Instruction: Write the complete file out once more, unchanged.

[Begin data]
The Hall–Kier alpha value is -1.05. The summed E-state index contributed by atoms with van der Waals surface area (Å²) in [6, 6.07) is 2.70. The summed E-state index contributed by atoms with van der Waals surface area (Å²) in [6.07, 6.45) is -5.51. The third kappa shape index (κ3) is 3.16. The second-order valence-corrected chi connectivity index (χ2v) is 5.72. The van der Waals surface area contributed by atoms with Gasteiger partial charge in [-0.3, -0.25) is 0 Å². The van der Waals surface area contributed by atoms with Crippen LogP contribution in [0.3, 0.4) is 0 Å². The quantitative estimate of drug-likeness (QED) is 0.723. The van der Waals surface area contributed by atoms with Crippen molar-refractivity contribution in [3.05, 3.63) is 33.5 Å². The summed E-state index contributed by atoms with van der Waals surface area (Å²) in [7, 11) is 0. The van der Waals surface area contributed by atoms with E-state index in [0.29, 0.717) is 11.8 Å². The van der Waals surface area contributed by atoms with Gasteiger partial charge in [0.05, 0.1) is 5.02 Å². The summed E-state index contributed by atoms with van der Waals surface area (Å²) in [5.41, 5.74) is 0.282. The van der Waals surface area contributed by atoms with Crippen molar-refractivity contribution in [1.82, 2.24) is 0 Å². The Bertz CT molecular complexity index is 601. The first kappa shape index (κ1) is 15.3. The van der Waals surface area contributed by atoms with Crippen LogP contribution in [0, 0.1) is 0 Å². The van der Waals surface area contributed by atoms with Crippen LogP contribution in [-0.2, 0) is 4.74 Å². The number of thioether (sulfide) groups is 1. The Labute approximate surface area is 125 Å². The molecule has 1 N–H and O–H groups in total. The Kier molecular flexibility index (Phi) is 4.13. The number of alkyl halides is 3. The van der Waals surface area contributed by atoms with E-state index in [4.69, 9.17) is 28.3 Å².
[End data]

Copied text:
The Hall–Kier alpha value is -1.05. The summed E-state index contributed by atoms with van der Waals surface area (Å²) in [6, 6.07) is 2.70. The summed E-state index contributed by atoms with van der Waals surface area (Å²) in [6.07, 6.45) is -5.51. The third kappa shape index (κ3) is 3.16. The second-order valence-corrected chi connectivity index (χ2v) is 5.72. The van der Waals surface area contributed by atoms with Gasteiger partial charge in [-0.3, -0.25) is 0 Å². The van der Waals surface area contributed by atoms with Crippen LogP contribution in [0.3, 0.4) is 0 Å². The quantitative estimate of drug-likeness (QED) is 0.723. The van der Waals surface area contributed by atoms with Crippen molar-refractivity contribution in [3.05, 3.63) is 33.5 Å². The summed E-state index contributed by atoms with van der Waals surface area (Å²) in [7, 11) is 0. The van der Waals surface area contributed by atoms with E-state index in [0.29, 0.717) is 11.8 Å². The van der Waals surface area contributed by atoms with Gasteiger partial charge in [0.05, 0.1) is 5.02 Å². The summed E-state index contributed by atoms with van der Waals surface area (Å²) in [5.41, 5.74) is 0.282. The van der Waals surface area contributed by atoms with Crippen molar-refractivity contribution in [1.82, 2.24) is 0 Å². The Bertz CT molecular complexity index is 601. The first kappa shape index (κ1) is 15.3. The van der Waals surface area contributed by atoms with Crippen LogP contribution in [0, 0.1) is 0 Å². The van der Waals surface area contributed by atoms with Crippen LogP contribution in [-0.2, 0) is 4.74 Å². The number of thioether (sulfide) groups is 1. The Labute approximate surface area is 125 Å². The molecule has 1 N–H and O–H groups in total. The Kier molecular flexibility index (Phi) is 4.13. The number of alkyl halides is 3. The van der Waals surface area contributed by atoms with E-state index in [4.69, 9.17) is 28.3 Å².